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[Xen-devel] Ongoing/future speculative mitigation work

  • To: Xen-devel List <xen-devel@xxxxxxxxxxxxx>
  • From: Andrew Cooper <andrew.cooper3@xxxxxxxxxx>
  • Date: Thu, 18 Oct 2018 18:46:22 +0100
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  • Cc: Martin Pohlack <mpohlack@xxxxxxxxx>, Julien Grall <julien.grall@xxxxxxx>, Jan Beulich <JBeulich@xxxxxxxx>, Joao Martins <joao.m.martins@xxxxxxxxxx>, Stefano Stabellini <sstabellini@xxxxxxxxxx>, Daniel Kiper <daniel.kiper@xxxxxxxxxx>, Marek Marczykowski <marmarek@xxxxxxxxxxxxxxxxxxxxxx>, Anthony Liguori <aliguori@xxxxxxxxxx>, "Dannowski, Uwe" <uwed@xxxxxxxxx>, Lars Kurth <lars.kurth@xxxxxxxxxx>, Konrad Wilk <konrad.wilk@xxxxxxxxxx>, Ross Philipson <ross.philipson@xxxxxxxxxx>, Dario Faggioli <dfaggioli@xxxxxxxx>, Matt Wilson <msw@xxxxxxxxxx>, Boris Ostrovsky <boris.ostrovsky@xxxxxxxxxx>, Juergen Gross <JGross@xxxxxxxx>, Sergey Dyasli <sergey.dyasli@xxxxxxxxxx>, Wei Liu <wei.liu2@xxxxxxxxxx>, George Dunlap <george.dunlap@xxxxxxxxxxxxx>, Mihai Donțu <mdontu@xxxxxxxxxxxxxxx>, "Woodhouse, David" <dwmw@xxxxxxxxxxxx>, Roger Pau Monne <roger.pau@xxxxxxxxxx>
  • Delivery-date: Thu, 18 Oct 2018 17:46:36 +0000
  • List-id: Xen developer discussion <xen-devel.lists.xenproject.org>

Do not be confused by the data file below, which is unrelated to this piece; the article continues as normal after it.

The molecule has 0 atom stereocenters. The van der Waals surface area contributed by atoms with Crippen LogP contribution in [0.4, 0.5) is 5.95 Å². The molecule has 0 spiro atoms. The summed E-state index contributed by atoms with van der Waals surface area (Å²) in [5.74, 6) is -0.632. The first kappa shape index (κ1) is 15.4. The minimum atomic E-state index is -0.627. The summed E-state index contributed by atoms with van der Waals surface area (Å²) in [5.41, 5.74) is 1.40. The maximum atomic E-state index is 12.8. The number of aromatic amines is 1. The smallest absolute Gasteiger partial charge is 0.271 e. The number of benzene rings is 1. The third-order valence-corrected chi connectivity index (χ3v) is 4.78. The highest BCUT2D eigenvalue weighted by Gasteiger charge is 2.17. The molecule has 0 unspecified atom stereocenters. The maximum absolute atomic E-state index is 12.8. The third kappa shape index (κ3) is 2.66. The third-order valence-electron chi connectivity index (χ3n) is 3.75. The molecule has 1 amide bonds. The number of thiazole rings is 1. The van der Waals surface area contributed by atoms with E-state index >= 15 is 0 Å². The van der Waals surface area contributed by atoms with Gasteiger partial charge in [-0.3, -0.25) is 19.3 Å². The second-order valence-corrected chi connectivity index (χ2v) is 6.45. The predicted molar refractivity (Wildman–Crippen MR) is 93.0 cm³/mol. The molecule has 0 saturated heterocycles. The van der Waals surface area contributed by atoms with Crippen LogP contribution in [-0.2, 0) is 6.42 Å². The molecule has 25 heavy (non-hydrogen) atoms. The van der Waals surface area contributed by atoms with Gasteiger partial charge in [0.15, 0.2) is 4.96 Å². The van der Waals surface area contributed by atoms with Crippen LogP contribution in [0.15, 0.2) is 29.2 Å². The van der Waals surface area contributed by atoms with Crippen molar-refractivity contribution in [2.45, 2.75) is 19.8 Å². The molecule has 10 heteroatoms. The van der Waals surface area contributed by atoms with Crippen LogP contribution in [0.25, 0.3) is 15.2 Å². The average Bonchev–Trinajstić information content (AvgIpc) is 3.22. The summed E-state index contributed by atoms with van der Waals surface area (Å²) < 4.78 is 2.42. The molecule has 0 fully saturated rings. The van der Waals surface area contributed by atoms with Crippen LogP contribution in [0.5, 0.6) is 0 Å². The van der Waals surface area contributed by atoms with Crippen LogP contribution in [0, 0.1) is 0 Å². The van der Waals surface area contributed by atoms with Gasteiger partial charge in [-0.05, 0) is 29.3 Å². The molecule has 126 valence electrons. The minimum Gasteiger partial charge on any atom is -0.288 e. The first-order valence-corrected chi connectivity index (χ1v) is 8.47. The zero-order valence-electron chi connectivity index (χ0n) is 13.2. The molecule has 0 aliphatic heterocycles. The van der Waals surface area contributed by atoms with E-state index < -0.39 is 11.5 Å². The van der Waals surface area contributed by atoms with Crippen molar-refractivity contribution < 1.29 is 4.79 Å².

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This is an accumulation and summary of various tasks which have been
discussed since the revelation of the speculative security issues in
January, and also an invitation to discuss alternative ideas.  They are
x86 specific, but a lot of the principles are architecture-agnostic.

1) A secrets-free hypervisor.

Basically every hypercall can be (ab)used by a guest, and used as an
arbitrary cache-load gadget.  Logically, this is the first half of a
Spectre SP1 gadget, and is usually the first stepping stone to
exploiting one of the speculative sidechannels.

Short of compiling Xen with LLVM's Speculative Load Hardening (which is
still experimental, and comes with a ~30% perf hit in the common case),
this is unavoidable.  Furthermore, throwing a few array_index_nospec()
into the code isn't a viable solution to the problem.

An alternative option is to have less data mapped into Xen's virtual
address space - if a piece of memory isn't mapped, it can't be loaded
into the cache.

An easy first step here is to remove Xen's directmap, which will mean
that guests general RAM isn't mapped by default into Xen's address
space.  This will come with some performance hit, as the
map_domain_page() infrastructure will now have to actually
create/destroy mappings, but removing the directmap will cause an
improvement for non-speculative security as well (No possibility of
ret2dir as an exploit technique).

Beyond the directmap, there are plenty of other interesting secrets in
the Xen heap and other mappings, such as the stacks of the other pcpus. 
Fixing this requires moving Xen to having a non-uniform memory layout,
and this is much harder to change.  I already experimented with this as
a meltdown mitigation around about a year ago, and posted the resulting
series on Jan 4th,
some trivial bits of which have already found their way upstream.

To have a non-uniform memory layout, Xen may not share L4 pagetables. 
i.e. Xen must never have two pcpus which reference the same pagetable in

This property already holds for 32bit PV guests, and all HVM guests, but
64bit PV guests are the sticking point.  Because Linux has a flat memory